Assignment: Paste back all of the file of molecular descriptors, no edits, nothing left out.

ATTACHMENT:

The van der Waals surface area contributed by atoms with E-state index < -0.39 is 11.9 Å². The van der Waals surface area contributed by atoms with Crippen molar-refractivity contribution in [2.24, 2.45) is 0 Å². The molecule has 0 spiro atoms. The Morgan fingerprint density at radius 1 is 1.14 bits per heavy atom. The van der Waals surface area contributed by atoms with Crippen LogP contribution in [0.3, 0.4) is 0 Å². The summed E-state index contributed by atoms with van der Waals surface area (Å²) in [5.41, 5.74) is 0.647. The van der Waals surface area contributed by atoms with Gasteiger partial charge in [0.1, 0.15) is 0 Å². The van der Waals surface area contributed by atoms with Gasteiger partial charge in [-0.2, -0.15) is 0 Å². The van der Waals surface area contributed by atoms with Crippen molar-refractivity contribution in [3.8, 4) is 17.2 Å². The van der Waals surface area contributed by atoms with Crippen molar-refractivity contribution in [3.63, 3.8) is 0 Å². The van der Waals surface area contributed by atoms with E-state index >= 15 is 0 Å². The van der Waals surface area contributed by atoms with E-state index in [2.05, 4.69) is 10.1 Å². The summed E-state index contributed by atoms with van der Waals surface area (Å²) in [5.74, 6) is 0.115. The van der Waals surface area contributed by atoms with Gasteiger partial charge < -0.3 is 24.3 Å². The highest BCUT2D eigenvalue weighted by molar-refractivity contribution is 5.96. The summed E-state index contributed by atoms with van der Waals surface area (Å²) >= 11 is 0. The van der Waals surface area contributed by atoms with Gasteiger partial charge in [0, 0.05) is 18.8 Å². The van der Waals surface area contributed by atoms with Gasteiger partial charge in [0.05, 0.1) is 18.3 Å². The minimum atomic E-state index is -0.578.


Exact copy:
The van der Waals surface area contributed by atoms with E-state index < -0.39 is 11.9 Å². The van der Waals surface area contributed by atoms with Crippen molar-refractivity contribution in [2.24, 2.45) is 0 Å². The molecule has 0 spiro atoms. The Morgan fingerprint density at radius 1 is 1.14 bits per heavy atom. The van der Waals surface area contributed by atoms with Crippen LogP contribution in [0.3, 0.4) is 0 Å². The summed E-state index contributed by atoms with van der Waals surface area (Å²) in [5.41, 5.74) is 0.647. The van der Waals surface area contributed by atoms with Gasteiger partial charge in [0.1, 0.15) is 0 Å². The van der Waals surface area contributed by atoms with Gasteiger partial charge in [-0.2, -0.15) is 0 Å². The van der Waals surface area contributed by atoms with Crippen molar-refractivity contribution in [3.8, 4) is 17.2 Å². The van der Waals surface area contributed by atoms with Crippen molar-refractivity contribution in [3.63, 3.8) is 0 Å². The van der Waals surface area contributed by atoms with E-state index >= 15 is 0 Å². The van der Waals surface area contributed by atoms with E-state index in [2.05, 4.69) is 10.1 Å². The summed E-state index contributed by atoms with van der Waals surface area (Å²) in [5.74, 6) is 0.115. The van der Waals surface area contributed by atoms with Gasteiger partial charge < -0.3 is 24.3 Å². The highest BCUT2D eigenvalue weighted by molar-refractivity contribution is 5.96. The summed E-state index contributed by atoms with van der Waals surface area (Å²) >= 11 is 0. The van der Waals surface area contributed by atoms with Gasteiger partial charge in [0, 0.05) is 18.8 Å². The van der Waals surface area contributed by atoms with Gasteiger partial charge in [0.05, 0.1) is 18.3 Å². The minimum atomic E-state index is -0.578.